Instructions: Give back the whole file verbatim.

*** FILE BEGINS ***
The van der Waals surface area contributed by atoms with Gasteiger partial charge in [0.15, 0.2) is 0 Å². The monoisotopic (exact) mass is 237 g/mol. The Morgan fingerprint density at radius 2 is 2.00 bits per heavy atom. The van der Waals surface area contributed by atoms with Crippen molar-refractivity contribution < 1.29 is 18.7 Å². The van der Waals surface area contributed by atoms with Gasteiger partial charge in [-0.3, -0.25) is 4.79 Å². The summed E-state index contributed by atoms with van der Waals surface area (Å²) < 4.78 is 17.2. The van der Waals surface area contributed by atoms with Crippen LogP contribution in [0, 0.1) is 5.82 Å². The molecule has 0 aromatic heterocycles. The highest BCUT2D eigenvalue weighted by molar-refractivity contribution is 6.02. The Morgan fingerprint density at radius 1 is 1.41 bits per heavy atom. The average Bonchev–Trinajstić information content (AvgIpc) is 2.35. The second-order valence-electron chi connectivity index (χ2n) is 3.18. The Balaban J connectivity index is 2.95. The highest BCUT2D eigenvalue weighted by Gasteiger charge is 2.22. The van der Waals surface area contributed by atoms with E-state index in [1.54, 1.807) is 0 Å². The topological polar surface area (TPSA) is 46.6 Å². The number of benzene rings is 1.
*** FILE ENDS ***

The van der Waals surface area contributed by atoms with Gasteiger partial charge in [0.15, 0.2) is 0 Å². The monoisotopic (exact) mass is 237 g/mol. The Morgan fingerprint density at radius 2 is 2.00 bits per heavy atom. The van der Waals surface area contributed by atoms with Crippen molar-refractivity contribution < 1.29 is 18.7 Å². The van der Waals surface area contributed by atoms with Gasteiger partial charge in [-0.3, -0.25) is 4.79 Å². The summed E-state index contributed by atoms with van der Waals surface area (Å²) < 4.78 is 17.2. The van der Waals surface area contributed by atoms with Crippen LogP contribution in [0, 0.1) is 5.82 Å². The molecule has 0 aromatic heterocycles. The highest BCUT2D eigenvalue weighted by molar-refractivity contribution is 6.02. The Morgan fingerprint density at radius 1 is 1.41 bits per heavy atom. The average Bonchev–Trinajstić information content (AvgIpc) is 2.35. The second-order valence-electron chi connectivity index (χ2n) is 3.18. The Balaban J connectivity index is 2.95. The highest BCUT2D eigenvalue weighted by Gasteiger charge is 2.22. The van der Waals surface area contributed by atoms with E-state index in [1.54, 1.807) is 0 Å². The topological polar surface area (TPSA) is 46.6 Å². The number of benzene rings is 1.